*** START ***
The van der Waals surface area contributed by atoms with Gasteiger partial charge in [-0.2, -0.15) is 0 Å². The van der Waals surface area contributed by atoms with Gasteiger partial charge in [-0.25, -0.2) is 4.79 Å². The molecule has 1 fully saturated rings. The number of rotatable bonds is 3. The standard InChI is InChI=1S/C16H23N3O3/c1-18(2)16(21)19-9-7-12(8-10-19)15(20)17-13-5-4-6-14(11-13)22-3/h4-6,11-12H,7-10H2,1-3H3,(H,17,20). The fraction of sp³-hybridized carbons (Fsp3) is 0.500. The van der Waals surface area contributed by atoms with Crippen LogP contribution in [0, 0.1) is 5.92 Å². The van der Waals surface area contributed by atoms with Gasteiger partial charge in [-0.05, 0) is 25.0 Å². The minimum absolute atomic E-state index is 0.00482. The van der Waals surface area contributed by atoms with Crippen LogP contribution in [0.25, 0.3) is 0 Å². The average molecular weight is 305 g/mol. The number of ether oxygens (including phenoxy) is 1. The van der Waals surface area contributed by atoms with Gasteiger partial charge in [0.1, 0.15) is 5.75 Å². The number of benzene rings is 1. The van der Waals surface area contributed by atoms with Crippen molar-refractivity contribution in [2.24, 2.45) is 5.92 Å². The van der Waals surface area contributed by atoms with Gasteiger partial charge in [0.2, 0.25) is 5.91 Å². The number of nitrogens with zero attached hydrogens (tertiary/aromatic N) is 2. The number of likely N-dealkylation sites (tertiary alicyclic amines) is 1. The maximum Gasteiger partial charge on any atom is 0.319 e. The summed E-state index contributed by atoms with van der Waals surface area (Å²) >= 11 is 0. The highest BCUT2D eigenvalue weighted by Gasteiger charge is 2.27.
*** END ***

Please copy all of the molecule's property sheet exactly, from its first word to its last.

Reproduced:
The van der Waals surface area contributed by atoms with Gasteiger partial charge in [-0.2, -0.15) is 0 Å². The van der Waals surface area contributed by atoms with Gasteiger partial charge in [-0.25, -0.2) is 4.79 Å². The molecule has 1 fully saturated rings. The number of rotatable bonds is 3. The standard InChI is InChI=1S/C16H23N3O3/c1-18(2)16(21)19-9-7-12(8-10-19)15(20)17-13-5-4-6-14(11-13)22-3/h4-6,11-12H,7-10H2,1-3H3,(H,17,20). The fraction of sp³-hybridized carbons (Fsp3) is 0.500. The van der Waals surface area contributed by atoms with Crippen LogP contribution in [0, 0.1) is 5.92 Å². The van der Waals surface area contributed by atoms with Gasteiger partial charge in [-0.05, 0) is 25.0 Å². The minimum absolute atomic E-state index is 0.00482. The van der Waals surface area contributed by atoms with Crippen LogP contribution in [0.25, 0.3) is 0 Å². The average molecular weight is 305 g/mol. The number of ether oxygens (including phenoxy) is 1. The van der Waals surface area contributed by atoms with Gasteiger partial charge in [0.1, 0.15) is 5.75 Å². The number of benzene rings is 1. The van der Waals surface area contributed by atoms with Crippen molar-refractivity contribution in [2.24, 2.45) is 5.92 Å². The van der Waals surface area contributed by atoms with Gasteiger partial charge in [0.2, 0.25) is 5.91 Å². The number of nitrogens with zero attached hydrogens (tertiary/aromatic N) is 2. The number of likely N-dealkylation sites (tertiary alicyclic amines) is 1. The maximum Gasteiger partial charge on any atom is 0.319 e. The summed E-state index contributed by atoms with van der Waals surface area (Å²) >= 11 is 0. The highest BCUT2D eigenvalue weighted by Gasteiger charge is 2.27.